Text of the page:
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Cargo pump room hazards - chemical tanker procedure

On tankers equipped with a cargo pump-room, this is a potentially hazardous enclosed space. Pump alarms and trips, level alarms etc. should be tested regularly, and in any case before commencing cargo handling operations, to ensure that they are functioning correctly. The results of such tests should be recorded.

Bulkhead glands around driveshafts between the pump-room and an adjacent machinery space should be checked and adjusted or lubricated as necessary to ensure an efficient gastight seal. During all cargo operations, including loading, the pump-room should be inspected at regular intervals to check for signs of leakages from glands, drain plugs and drain valves, bulkhead glands should be checked for overheating. In the event of leakage or overheating the pump should be stopped.

No attempt should be made to adjust pump glands on rotating shafts while the pump is in service. No repairs should be undertaken on cargo pumps, their associated relief valves or control systems while the pumps are running.
chemical tanker pumproom layout
Fig: chemical tanker pumproom layout

Pump-room bilges should be drained of any liquid that has leaked from glands, pipelines or valves; such liquid is usually transferred into a slop tank for contaminated liquids. Not only is this good practice for cleanliness and reduction of vapours within the space, but it will avoid the possibility of incompatible cargoes becoming inadvertently mixed. It should be possible, when alongside a terminal, to transfer contaminated liquids directly to shore reception facilities.

Cargo pump-rooms, due to their location, design and operation, constitute a particular hazard and therefore necessitate special precautions. Cargo pump-rooms should be continuously ventilated during all cargo operations. To meet the requirements of the IBC Code, they must be fitted with mechanical ventilation systems controlled from outside. Because of the potential for the presence of cargo vapours, such spaces should be ventilated for at least 15 minutes before entering and operating the equipment inside. Only authorised personnel should enter and operate equipment in cargo pump-rooms.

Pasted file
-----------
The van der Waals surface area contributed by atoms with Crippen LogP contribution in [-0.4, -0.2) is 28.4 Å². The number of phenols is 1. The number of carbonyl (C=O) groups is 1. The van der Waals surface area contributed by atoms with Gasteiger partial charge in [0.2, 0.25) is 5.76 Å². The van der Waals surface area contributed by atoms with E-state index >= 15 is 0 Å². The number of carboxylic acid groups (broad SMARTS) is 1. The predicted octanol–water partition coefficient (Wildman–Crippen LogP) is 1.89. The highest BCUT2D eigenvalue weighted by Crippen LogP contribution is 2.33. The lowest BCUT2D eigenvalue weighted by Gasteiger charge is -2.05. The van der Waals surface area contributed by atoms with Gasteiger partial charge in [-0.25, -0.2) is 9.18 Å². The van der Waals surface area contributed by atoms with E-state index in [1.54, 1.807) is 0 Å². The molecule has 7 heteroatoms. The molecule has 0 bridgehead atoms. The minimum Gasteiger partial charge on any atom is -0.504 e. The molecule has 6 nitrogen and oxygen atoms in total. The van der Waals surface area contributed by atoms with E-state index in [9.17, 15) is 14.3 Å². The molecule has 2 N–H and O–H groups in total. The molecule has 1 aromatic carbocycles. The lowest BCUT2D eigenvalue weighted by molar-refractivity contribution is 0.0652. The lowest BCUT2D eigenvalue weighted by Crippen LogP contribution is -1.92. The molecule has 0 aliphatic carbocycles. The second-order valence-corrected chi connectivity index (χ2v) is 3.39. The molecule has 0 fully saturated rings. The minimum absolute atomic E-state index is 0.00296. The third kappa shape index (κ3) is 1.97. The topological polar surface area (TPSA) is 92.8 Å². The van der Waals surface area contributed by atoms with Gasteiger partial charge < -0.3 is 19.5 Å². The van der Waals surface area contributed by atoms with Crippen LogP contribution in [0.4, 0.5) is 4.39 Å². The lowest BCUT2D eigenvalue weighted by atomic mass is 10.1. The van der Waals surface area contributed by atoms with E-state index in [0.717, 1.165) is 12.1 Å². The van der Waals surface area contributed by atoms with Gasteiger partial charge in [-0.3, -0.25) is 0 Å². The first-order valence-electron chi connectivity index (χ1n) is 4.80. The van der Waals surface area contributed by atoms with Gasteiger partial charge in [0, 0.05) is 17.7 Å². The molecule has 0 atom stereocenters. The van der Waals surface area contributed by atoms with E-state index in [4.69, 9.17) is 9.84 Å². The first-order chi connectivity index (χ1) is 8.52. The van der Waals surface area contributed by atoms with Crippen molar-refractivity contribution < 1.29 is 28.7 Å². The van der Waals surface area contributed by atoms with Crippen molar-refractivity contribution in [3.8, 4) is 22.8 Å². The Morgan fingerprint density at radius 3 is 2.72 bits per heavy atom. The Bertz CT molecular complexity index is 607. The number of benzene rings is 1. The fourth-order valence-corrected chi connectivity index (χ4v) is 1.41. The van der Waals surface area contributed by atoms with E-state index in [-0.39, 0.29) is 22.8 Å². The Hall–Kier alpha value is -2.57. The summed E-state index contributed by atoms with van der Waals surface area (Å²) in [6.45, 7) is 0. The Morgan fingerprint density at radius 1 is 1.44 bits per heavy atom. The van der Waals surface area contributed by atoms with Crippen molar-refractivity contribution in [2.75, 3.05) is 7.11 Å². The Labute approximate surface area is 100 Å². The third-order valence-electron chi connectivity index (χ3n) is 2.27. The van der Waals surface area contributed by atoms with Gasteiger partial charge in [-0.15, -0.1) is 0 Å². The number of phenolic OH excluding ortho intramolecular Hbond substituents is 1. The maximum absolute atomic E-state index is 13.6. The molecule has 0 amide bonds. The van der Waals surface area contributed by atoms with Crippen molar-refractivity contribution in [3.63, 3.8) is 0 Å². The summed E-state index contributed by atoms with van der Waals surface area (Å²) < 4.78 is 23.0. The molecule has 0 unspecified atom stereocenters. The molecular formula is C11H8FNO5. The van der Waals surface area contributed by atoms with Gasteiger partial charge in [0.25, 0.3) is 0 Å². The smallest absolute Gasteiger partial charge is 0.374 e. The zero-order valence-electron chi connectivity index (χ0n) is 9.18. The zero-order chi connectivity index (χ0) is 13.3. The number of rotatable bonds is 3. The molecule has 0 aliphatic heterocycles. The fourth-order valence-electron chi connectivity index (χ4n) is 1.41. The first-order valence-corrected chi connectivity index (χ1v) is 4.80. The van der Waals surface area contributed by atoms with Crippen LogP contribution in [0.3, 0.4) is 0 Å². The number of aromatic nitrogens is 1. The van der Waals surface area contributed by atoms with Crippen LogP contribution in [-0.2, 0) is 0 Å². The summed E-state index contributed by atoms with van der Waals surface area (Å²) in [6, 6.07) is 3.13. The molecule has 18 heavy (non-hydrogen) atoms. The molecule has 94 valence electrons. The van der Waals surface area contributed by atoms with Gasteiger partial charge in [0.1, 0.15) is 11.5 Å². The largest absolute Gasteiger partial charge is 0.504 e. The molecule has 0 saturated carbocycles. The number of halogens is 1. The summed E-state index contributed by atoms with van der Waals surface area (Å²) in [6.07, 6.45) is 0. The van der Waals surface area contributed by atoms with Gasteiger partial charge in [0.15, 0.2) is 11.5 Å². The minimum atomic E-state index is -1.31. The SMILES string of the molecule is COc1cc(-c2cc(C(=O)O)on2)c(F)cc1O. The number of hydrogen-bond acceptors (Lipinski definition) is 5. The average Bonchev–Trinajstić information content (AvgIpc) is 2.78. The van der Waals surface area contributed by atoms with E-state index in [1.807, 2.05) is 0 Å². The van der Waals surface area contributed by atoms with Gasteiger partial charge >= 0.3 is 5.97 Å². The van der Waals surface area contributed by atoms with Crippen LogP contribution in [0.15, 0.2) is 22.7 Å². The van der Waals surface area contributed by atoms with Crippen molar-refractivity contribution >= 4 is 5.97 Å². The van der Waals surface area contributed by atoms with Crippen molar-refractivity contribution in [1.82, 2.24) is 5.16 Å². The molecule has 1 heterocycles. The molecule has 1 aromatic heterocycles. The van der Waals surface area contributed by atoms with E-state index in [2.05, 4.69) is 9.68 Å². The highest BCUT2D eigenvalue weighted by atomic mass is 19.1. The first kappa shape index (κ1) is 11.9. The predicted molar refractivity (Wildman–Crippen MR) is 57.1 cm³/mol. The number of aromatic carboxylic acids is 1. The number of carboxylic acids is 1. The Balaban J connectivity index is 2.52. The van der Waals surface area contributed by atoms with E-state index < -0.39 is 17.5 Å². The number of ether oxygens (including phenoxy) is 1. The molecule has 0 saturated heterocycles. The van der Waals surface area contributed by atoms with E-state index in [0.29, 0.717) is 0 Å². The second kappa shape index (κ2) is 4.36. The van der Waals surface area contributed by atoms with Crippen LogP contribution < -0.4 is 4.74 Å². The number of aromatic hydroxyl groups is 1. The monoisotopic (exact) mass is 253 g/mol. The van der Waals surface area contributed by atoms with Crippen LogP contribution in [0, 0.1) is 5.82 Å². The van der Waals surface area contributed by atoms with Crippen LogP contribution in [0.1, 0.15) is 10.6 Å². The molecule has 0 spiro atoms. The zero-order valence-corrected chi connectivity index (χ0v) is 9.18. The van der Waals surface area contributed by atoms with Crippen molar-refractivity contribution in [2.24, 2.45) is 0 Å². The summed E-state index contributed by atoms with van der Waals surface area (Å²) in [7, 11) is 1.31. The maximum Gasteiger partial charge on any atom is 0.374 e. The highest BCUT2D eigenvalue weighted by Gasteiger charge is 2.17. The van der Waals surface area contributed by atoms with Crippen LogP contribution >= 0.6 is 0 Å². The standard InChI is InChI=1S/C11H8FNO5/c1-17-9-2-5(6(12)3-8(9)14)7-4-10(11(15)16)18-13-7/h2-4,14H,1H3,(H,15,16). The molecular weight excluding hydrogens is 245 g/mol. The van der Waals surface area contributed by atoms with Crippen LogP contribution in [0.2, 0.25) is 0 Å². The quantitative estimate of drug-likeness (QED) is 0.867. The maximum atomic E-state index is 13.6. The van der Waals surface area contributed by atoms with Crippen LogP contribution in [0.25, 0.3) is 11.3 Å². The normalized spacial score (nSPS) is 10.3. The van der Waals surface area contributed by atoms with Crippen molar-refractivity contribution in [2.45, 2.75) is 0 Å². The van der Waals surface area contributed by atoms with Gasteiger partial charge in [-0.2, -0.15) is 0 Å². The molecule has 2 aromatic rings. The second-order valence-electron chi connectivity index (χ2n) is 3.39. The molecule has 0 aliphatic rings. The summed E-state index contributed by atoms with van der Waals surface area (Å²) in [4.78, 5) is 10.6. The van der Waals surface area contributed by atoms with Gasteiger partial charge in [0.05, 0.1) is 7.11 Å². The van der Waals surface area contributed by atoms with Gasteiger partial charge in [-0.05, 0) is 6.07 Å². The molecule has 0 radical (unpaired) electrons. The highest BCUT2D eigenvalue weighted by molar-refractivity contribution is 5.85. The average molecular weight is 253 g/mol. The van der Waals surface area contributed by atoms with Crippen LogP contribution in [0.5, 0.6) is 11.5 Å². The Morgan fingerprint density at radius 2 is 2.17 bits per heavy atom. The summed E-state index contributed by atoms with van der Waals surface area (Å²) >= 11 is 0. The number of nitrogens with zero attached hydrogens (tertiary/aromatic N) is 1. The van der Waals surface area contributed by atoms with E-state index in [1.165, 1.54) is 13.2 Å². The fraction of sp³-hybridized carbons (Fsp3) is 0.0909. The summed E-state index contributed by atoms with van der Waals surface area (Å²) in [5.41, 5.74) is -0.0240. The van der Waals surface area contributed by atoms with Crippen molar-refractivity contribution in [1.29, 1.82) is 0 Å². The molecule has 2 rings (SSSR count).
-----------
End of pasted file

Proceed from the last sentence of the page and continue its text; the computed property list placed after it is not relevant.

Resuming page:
Leakage of toxic liquids and escapes of toxic vapours should always be suspected, because cargo pump-rooms contain a large number of flanges, valve glands, pumps and couplings. Because pump-rooms are enclosed spaces, the concentration of toxic and flammable vapours in their atmospheres might rise to dangerous levels.

In the event of pump or pipeline leakage, the pump-room atmosphere must be tested for flammable and toxic vapours appropriate to cargoes recently handled, and the pump-room should only be entered if found safe. If entry becomes essential before a safe atmosphere is established, full personal protective equipment must be worn.

Cargo liquids from minor leaks should not be allowed to accumulate in pump-room bilges. If left to lie in place, there is the possibility of unsuspected vapours from former cargoes being released when the surface of the bilge water is disturbed. In particular this could occur when a chemical which is immiscible with and heavier than water has lain under the bilge water. Additionally, when pumping out accumulated liquids there is a risk of accidentally mixing an incompatible chemical with other chemicals already in a slop tank.Some cargoes are not allowed to be carried in tanks served by conventional below-deck pump-rooms.

Enclosed spaces hazards

Those enclosed spaces in the cargo area that are not normally entered during the operation of the ship, such as ballast tanks, cofferdams, duct keels, pipe tunnels etc., may contain flammable or toxic vapours or be oxygen deficient. They must not be entered without a permit and only entered if proper ventilation of adequate capacity is provided. Proper procedures for entering such spaces must be established and adhered to.






Related info:

Control & operation of centrifugal pumps

How to test a tank environment prior entry ?

How to determine the level of a liquid in a chemical tank

Requirement of Gas freeing prior entering in a cargo tank




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